Vulnerable seabirds tracking reveals foraging patterns
A project studying the at-sea distributions of white-chinned petrels from South Georgia is now running for a second season – and early data suggest there are important differences in foraging patterns across breeding sites.
In December 2022, BAS scientists fitted breeding white-chinned petrels at King Edward Point and Bird Island in South Georgia with Platform Terminal Transmitters (PTTs), allowing the birds’ locations to be tracked via satellite.
Seabirds are amongst the most globally threatened birds, and the white-chinned petrel is listed as Vulnerable on the Red List published by the International Union for Conservation of Nature (IUCN). Although bycatch in local South Georgia fisheries is now minimal, white-chinned petrels are one of the most common seabirds killed in South American fisheries. Almost all of these birds come from the South Georgia breeding population.
The adult petrels were incubating eggs when the tracking devices were fitted. The project aims to track their movements at sea until the late chick-rearing phase, when the batteries in the transmitters will run out. Some nests may fail due to natural causes, in which case the adults will likely leave South Georgia in the next 1-2 months and migrate to South American waters.
Scientists hope that the project will help us understand more about variation in foraging patterns of birds from different sites, and whether this leads to differences in fisheries overlap and bycatch rates.
Project leader, Dr Victoria Warwick-Evans commented:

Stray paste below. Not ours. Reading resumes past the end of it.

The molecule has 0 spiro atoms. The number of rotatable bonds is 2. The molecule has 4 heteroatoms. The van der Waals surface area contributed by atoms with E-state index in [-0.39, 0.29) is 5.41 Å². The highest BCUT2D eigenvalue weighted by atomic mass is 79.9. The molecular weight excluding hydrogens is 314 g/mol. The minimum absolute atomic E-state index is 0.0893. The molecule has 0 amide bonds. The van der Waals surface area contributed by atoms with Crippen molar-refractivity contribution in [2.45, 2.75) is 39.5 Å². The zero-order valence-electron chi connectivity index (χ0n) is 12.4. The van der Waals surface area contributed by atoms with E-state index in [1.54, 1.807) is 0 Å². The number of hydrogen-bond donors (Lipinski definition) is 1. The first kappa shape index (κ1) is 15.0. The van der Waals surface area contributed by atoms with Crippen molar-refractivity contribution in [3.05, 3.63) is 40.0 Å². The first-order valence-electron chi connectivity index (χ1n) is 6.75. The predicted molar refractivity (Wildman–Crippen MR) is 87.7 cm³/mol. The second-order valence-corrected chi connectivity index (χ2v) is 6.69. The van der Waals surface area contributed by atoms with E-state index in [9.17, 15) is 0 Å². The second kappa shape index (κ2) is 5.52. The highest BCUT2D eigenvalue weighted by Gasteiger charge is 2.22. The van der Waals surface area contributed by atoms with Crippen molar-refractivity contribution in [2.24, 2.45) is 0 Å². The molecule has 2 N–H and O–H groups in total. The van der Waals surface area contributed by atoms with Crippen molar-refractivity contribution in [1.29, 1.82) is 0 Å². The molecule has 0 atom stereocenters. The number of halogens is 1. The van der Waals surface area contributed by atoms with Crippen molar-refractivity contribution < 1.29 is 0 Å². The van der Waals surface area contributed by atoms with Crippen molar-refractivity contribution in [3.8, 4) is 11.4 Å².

“The main aims of the project are to map the at-sea distributions and habitat preferences of birds breeding at different sites across South Georgia, and to identify the fishing fleets that likely pose the highest risk. This increased knowledge will focus conservation and management efforts and help safeguard the future of these globally important seabird populations.”
Early data from the December deployments shows the routes of white-chinned petrels tracked from Bird Island (red) and King Edward Point (green). The birds have been travelling to similar foraging areas on the Patagonian Shelf and near the Antarctic Peninsula, but so far only birds from King Edward Point have fed in waters to the north or east of South Georgia.
The Spatial Segregation of Seabirds at South Georgia research project is focusing on four species: wandering albatross, northern giant petrel, southern giant petrel and white-chinned petrel. The research project is led by the British Antarctic Survey and funded by the Darwin Plus scheme, Friends of South Georgia Island and the Government of South Georgia and the South Sandwich Islands (GSSSI), which also provided logistical support via the MV Pharos SG.